The real ‘crazy rich Asians’ estate up for rebuild

At 30 times the size of the White House, the private development may cost as much as RM13.8b to develop 


SINGAPORE • A sprawling, vacant plot of land in the heart of Singapore, which inspired the setting of the hit movie “Crazy Rich Asians”, may be transformed into a multibillion-dollar luxury residential development, according to people with knowledge of the plans. 

Representatives for the Crown Prince of Johor, Tunku Ismail Sultan Ibrahim — the land’s registered owner — are in talks with local authorities for permission to develop a cluster of high-end homes on the swathe of jungle next to the Botanic Gardens, a Unesco World Heritage site, the people said, asking not to be identified because the discussions are confidential. 

At 30 times the size of the White House, the project would be one of the city’s priciest private developments for decades, and may cost as much as S$4.5 billion (RM13.83 billion) to develop, according to a Savills plc estimate. 

If constructed, the luxury homes — a short ride to the famous Orchard Road shopping district — would likely draw interest from the region’s ultra-wealthy who have long bought second homes in the city, a trend that’s accelerated during the pandemic. 

Singapore’s red-hot residential market recorded S$32.9 billion of home sales in the first half, its biggest frenzy in more than a decade, and double the level recorded in Manhattan over the same period. 

The undeveloped area is currently zoned for “special use of green space”, meaning development for other purposes, such as residential or commercial, is restricted. 

Discussions about the potential development have been ongoing since last year, but no final decision has been reached, the people said. Once both parties have signed an agreement, the area would need to be recategorised before development begins.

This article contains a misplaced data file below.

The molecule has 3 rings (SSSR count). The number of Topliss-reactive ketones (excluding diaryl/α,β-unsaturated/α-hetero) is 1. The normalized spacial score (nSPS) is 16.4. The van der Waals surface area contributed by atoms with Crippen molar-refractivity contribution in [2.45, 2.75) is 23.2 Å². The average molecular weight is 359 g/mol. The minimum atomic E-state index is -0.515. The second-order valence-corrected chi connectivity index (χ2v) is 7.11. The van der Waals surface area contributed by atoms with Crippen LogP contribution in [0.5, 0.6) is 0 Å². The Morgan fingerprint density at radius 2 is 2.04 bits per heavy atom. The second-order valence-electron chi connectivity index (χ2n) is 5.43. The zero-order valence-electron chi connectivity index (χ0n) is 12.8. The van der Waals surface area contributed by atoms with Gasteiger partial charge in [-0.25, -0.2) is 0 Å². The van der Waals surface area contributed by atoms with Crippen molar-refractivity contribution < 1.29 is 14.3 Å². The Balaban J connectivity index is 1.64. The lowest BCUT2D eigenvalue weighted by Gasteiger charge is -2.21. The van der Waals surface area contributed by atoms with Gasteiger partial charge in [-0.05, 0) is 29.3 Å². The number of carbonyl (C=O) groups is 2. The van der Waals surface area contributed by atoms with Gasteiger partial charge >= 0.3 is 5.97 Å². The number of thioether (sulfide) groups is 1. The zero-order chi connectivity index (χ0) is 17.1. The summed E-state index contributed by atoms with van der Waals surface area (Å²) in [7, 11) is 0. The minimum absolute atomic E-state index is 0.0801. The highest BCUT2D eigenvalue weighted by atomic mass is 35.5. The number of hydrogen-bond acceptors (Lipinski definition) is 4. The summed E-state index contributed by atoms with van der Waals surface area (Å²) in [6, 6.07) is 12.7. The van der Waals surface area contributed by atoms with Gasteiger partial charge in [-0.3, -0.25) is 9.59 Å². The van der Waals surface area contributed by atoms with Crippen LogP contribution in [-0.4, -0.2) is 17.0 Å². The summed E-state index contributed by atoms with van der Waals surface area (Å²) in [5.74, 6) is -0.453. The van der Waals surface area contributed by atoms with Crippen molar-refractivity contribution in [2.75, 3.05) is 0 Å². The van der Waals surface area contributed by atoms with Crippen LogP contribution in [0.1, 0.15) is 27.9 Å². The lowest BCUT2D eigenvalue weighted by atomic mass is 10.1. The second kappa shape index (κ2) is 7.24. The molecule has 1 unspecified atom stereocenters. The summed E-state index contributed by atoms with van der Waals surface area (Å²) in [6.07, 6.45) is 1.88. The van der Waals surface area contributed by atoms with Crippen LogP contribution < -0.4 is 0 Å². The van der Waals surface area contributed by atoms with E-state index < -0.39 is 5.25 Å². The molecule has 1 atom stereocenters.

Singapore’s Urban Redevelopment Authority, which oversees the country’s land planning, said it “is unable to discuss or disclose plans by private property owners”. 

The 210,875 sq-m site plot owned by the Sultan of Johor was once larger, but has gradually reduced as the Singapore government acquired land to extend the Botanic Gardens. 

In 1990, the state bought a chunk for S$25 million and it got another 98,000 sq-m piece n 2009 for an undisclosed amount.

The Johor royals’ land lies in the former Tyersall Park. Inside, ravaged by fire and decay, are the ruins of Istana Woodneuk, the palace built by their ancestors in the late 19th century. Kevin Kwan, author of “Crazy Rich Asians”, the book and Hollywood blockbuster about Asia’s insanely rich, set the sprawling ancestral home of the fictitious Young family within the park.

The plot could be worth between S$2.66 billion and S$4.5 billion — based on current estimates of the land size and planning parameters — inclusive of development charges, according to Alan Cheong, ED of research at Savills in Singapore.

Excluding the charges the owner pays to the government, the land’s net value is at least S$600 million, Cheong said. 

Land ownership is a privilege in Singapore with the government owning about 90% of the country. There are only about 2,500 so-called good class bungalows — the local term for a mansion — typically located in prime districts. 

Some of the bungalows close to the Crown Prince of Johor’s plot are worth S$20 million to S$30 million. 

Connected to Singapore by a one-mile causeway, Johor is the southernmost state of Malaysia, has close ties with the island state both economically and historically. 

Malaysia has a constitutional monarchy, where the national throne rotates between rulers of nine states every five years. 

Johor is ruled by the 37-year-old Crown Prince’s father, Sultan Ibrahim Sultan Iskandar.